‘Making A Murderer:’ Brendan Dassey, A Free Boy Soon?
A decision for an appeal for review of Brendan Dassey’s case, nephew of Making a Murderer’s Steven Avery, by a federal judge has been made and a decision “could be reached at any time.” With all evidence pointing to violation of due process, could the boy be freed soon?Advertisement
According to Laura Nirider, clinical assistant professor of law and co-director of the Center on Wrongful Convictions of Youth at Northwestern Pritzker University, Chicago, Dassey’s case has been taken out of the state system. The next step is for a federal judge to review the case.
“We at the center took Brendan’s case and carried it through the appeals process that included the Wisconsin Supreme Court. All were denied. The next hope is that a federal judge will review the case and rule in Brendan’s favor,” Nirider said.
According to Nirider, the appeal in Dassey’s case concentrates on his confession and how it was gathered without either his mother or attorney present during the interrogation. He was taken to police headquarters – after being questioned by the police at his school – where he underwent an almost four hour interrogation, Nirider said.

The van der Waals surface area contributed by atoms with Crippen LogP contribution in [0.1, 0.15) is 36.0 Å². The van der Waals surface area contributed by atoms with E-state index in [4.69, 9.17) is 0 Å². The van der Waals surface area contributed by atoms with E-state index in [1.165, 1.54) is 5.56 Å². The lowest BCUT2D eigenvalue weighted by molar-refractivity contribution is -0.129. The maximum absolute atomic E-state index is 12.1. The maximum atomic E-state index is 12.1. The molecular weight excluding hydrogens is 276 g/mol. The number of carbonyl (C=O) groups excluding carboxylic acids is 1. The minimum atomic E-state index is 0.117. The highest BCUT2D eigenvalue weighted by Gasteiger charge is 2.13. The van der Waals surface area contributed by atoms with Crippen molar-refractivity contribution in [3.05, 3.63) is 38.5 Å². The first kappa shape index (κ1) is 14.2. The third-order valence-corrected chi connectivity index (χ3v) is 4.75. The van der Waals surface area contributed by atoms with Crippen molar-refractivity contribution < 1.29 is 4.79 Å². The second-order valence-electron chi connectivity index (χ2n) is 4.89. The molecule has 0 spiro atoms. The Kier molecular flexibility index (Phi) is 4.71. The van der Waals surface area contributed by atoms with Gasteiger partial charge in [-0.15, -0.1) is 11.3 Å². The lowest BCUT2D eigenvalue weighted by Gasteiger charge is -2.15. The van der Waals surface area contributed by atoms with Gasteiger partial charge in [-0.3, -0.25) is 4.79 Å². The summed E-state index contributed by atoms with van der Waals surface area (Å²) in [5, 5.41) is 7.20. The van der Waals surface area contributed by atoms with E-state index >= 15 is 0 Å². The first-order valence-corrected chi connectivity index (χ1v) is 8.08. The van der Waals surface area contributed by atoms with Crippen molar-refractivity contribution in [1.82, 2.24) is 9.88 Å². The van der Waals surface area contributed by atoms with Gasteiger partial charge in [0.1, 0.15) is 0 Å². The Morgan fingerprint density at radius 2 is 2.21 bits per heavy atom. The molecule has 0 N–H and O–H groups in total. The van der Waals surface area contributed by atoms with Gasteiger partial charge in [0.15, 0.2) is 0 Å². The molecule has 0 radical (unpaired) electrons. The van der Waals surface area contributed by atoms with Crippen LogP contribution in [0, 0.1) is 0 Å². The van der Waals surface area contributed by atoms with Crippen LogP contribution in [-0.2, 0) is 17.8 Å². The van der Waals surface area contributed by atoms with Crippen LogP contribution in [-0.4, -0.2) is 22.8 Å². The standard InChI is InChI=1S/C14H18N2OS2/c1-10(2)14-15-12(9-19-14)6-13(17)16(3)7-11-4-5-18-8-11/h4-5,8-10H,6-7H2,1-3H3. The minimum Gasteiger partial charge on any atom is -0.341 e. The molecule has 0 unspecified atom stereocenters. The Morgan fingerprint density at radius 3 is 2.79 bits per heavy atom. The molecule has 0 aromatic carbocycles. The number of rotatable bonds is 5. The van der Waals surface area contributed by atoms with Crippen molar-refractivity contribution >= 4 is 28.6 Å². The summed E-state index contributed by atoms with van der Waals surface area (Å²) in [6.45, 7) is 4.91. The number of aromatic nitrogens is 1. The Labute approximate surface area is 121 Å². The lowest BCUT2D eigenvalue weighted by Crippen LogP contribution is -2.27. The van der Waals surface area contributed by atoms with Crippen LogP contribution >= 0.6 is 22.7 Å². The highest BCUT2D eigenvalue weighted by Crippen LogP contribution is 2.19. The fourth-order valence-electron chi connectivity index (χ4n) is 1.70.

The lawyer further noted that while the investigators had gone to the alleged murder scene and searched the area, they had not found DNA evidence or blood that would have confirmed a murder had taken place at the residence.
Such positive acceptance from the world over has been significant for Dassey to tell his side of the story. “He has received letters from around the world from people who support and believe him, the lawyer said.
Meanwhile, filmmakers and creators of the docuseries Making a Murderer are also watching Dassey’s case closely as they were also informed that decision will be made anytime.
“The issues they’ve raised have to do with whether or not Brendan’s federal constitutional rights were violated. It’s a very different venue now,” Laura Ricciardi told Radio Times.
Moira Demos revealed that Dassey’s lawyers will be notified one to two days ahead of the ruling.
“Honestly, we’re on the edge of our seats. Any day there could be a decision from this one magistrate about Brendan’s fate,” Demos added.